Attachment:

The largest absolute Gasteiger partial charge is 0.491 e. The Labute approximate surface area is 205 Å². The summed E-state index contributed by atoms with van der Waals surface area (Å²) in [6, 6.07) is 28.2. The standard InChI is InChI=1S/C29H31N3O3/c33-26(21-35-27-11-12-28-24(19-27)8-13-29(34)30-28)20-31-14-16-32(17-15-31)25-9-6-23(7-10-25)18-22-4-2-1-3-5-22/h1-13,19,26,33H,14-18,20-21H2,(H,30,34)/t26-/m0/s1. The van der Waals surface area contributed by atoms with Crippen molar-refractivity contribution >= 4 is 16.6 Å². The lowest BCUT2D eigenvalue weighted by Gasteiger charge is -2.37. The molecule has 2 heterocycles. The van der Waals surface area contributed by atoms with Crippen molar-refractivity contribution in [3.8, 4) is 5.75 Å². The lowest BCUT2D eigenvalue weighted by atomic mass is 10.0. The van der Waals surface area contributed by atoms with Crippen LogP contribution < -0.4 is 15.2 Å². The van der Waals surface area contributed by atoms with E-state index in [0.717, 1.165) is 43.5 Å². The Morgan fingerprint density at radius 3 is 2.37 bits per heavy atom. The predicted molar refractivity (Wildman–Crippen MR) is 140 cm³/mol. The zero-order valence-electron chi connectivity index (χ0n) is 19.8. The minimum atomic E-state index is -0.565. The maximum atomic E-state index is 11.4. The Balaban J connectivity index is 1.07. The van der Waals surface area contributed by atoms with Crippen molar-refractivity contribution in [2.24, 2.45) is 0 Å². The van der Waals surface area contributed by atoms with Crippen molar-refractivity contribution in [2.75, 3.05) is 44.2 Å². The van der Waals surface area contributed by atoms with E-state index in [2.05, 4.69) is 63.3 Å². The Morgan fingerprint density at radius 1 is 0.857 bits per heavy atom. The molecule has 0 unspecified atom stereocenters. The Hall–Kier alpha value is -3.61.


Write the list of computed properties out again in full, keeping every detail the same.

The largest absolute Gasteiger partial charge is 0.491 e. The Labute approximate surface area is 205 Å². The summed E-state index contributed by atoms with van der Waals surface area (Å²) in [6, 6.07) is 28.2. The standard InChI is InChI=1S/C29H31N3O3/c33-26(21-35-27-11-12-28-24(19-27)8-13-29(34)30-28)20-31-14-16-32(17-15-31)25-9-6-23(7-10-25)18-22-4-2-1-3-5-22/h1-13,19,26,33H,14-18,20-21H2,(H,30,34)/t26-/m0/s1. The van der Waals surface area contributed by atoms with Crippen molar-refractivity contribution >= 4 is 16.6 Å². The lowest BCUT2D eigenvalue weighted by Gasteiger charge is -2.37. The molecule has 2 heterocycles. The van der Waals surface area contributed by atoms with Crippen molar-refractivity contribution in [3.8, 4) is 5.75 Å². The lowest BCUT2D eigenvalue weighted by atomic mass is 10.0. The van der Waals surface area contributed by atoms with Crippen LogP contribution < -0.4 is 15.2 Å². The van der Waals surface area contributed by atoms with E-state index in [0.717, 1.165) is 43.5 Å². The Morgan fingerprint density at radius 3 is 2.37 bits per heavy atom. The predicted molar refractivity (Wildman–Crippen MR) is 140 cm³/mol. The zero-order valence-electron chi connectivity index (χ0n) is 19.8. The minimum atomic E-state index is -0.565. The maximum atomic E-state index is 11.4. The Balaban J connectivity index is 1.07. The van der Waals surface area contributed by atoms with Crippen molar-refractivity contribution in [2.24, 2.45) is 0 Å². The van der Waals surface area contributed by atoms with Crippen molar-refractivity contribution in [2.75, 3.05) is 44.2 Å². The van der Waals surface area contributed by atoms with E-state index in [2.05, 4.69) is 63.3 Å². The Morgan fingerprint density at radius 1 is 0.857 bits per heavy atom. The molecule has 0 unspecified atom stereocenters. The Hall–Kier alpha value is -3.61.